Thursday, December 4, 2014

"Come Away"

Stephen Policoff has taught writing at Wesleyan and Yale and is currently Master Teacher of Writing in Global Liberal Studies at NYU. His books include the novel Beautiful Somewhere Else, the memoir Sixteen Scenes from a Film I Never Wanted to See, two YA books, The Dreamer’s Companion and Real Toads in Imaginary Gardens (co-authored with Jeffrey Skinner), and the children’s book Cesar’s Amazing Journey.

Policoff applied the Page 69 Test to his new novel, Come Away , and reported the following:
Page 69 of Come Away contains the end of the only (fairly muted) sex scene in the novel, which takes place while Nadia’s father, the eminent New Age philosopher, Dr. Erik Maire, is dozing in the next room.

Despite his love for/ appreciation of his young wife, Paul cannot stop the monologue of anxiety in his head. Nadia, far more centered and optimistic than Paul, is also unable to dispel her fears about their daughter Spring, who has suffered a mysterious accident just before the novel begins:
Sometimes I worry that Nadia—far better looking and younger than anyone I deserve—might be tempted by one of the bad Bobs or Mikes in her office. But then she’ll whisper something sweet or exciting in my ear, stroke my face, tell me that I make her feel beautiful, make her feel sexy. These are things she whispers to me sometimes, and who doesn’t like to hear that?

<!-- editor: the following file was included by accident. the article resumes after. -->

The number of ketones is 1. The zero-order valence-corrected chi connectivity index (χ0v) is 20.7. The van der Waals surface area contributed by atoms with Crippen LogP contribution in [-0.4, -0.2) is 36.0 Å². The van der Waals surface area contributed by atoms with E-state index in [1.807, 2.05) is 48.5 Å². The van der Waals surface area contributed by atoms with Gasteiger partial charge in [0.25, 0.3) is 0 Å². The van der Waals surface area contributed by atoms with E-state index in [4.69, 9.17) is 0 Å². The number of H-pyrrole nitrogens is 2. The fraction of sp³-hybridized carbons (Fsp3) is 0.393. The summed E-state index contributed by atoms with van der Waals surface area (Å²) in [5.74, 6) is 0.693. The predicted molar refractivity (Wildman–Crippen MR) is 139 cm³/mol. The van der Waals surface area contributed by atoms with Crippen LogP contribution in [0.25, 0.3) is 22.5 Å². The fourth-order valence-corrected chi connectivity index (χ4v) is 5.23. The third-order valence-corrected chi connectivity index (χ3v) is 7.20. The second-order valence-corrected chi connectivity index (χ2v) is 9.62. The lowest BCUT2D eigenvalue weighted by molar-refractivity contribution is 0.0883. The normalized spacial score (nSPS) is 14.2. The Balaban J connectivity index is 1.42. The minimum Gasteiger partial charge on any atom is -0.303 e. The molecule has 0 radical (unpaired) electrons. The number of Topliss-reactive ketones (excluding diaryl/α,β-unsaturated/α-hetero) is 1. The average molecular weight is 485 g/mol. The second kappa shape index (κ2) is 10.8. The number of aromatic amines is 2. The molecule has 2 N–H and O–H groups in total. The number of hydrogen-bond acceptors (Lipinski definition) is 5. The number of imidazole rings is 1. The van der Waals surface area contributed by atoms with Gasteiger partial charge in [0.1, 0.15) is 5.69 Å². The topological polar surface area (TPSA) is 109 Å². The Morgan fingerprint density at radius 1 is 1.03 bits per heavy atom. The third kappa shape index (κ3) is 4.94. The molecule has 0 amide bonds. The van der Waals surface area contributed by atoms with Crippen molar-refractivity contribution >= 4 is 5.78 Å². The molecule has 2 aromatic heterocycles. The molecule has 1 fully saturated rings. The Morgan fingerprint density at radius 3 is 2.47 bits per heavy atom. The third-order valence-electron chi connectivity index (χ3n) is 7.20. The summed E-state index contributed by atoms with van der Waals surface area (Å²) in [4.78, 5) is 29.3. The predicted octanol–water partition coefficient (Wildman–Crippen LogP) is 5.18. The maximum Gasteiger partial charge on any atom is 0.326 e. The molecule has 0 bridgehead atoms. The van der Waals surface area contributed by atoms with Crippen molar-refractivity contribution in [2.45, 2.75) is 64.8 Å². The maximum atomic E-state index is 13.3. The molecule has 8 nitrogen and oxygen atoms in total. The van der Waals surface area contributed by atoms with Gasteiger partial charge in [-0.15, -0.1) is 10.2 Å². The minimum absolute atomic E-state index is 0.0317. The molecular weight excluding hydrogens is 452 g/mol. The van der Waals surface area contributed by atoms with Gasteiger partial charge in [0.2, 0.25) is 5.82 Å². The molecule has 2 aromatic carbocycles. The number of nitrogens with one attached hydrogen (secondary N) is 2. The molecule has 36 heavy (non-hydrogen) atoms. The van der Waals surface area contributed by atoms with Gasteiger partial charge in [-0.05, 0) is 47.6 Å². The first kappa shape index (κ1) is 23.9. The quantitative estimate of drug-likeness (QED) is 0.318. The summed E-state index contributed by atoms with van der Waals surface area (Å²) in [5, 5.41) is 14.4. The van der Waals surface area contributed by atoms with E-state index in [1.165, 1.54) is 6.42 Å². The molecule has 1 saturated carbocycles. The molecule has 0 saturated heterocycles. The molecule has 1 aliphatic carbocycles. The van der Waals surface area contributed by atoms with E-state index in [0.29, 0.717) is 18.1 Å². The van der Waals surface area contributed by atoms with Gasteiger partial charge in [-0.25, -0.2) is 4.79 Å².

“You were so quiet,” she said, leaping up. “Not sexy enough for you?” She jumped back onto the bed, cupped her hands over her mouth in a mock shout. “Or is it that Dad is just a wall away?” She laughed, pulled on her long white nightshirt, flopped onto the pillows.

I was still lying there as if pinioned to our sweaty sheets, trying to keep the moment alive, trying not to let my thoughts race toward what they usually race toward.

She lifted her beautiful head. “You don’t think there’s something wrong with Spring like Jack thinks there’s something wrong with his boys? That she sees things? That she sees things that aren’t there?”

“She’s five. Your father says that’s the magical age, the age when they can’t really tell the difference between what’s real and what isn’t…”

“Can you?” She looked grave suddenly. “Maybe you should call the doctor tomorrow.”

“About her or about me?”

“I’m worried about you, but I’m used to your moods and your weird ideas. But Spring…what if there’s still bleeding or something and they didn’t get it out or it wasn’t just a fall, it
was something else. You know, a seizure? So please call him, just make sure.”

“He’s such an asshole.”

“So is my father, but you just quoted him to me. Call Dr. Balin tomorrow, okay? See what he says about this green girl?”
So does this pass the Page 69 Test? I am inclined to say yes! I have elsewhere described Come Away as a dark domestic comedy with a mild buzz of the supernatural, and I think on this page you can see that: the odd yet loving relationship between Paul and Nadia, their heightened apprehension and dread about Spring, and the mention of the mysterious green girl—whom only Spring and Paul seem to see, and whom Paul fears may represent some malign force intent on taking his child from him. Needless to say, I have no objectivity here, but it does seem to me that you might get a small taste of the larger feast of Come Away from this page.
Visit Stephen Policoff's faculty webpage and Facebook page, and learn more about Come Away.

Writers Read: Stephen Policoff.

--Marshal Zeringue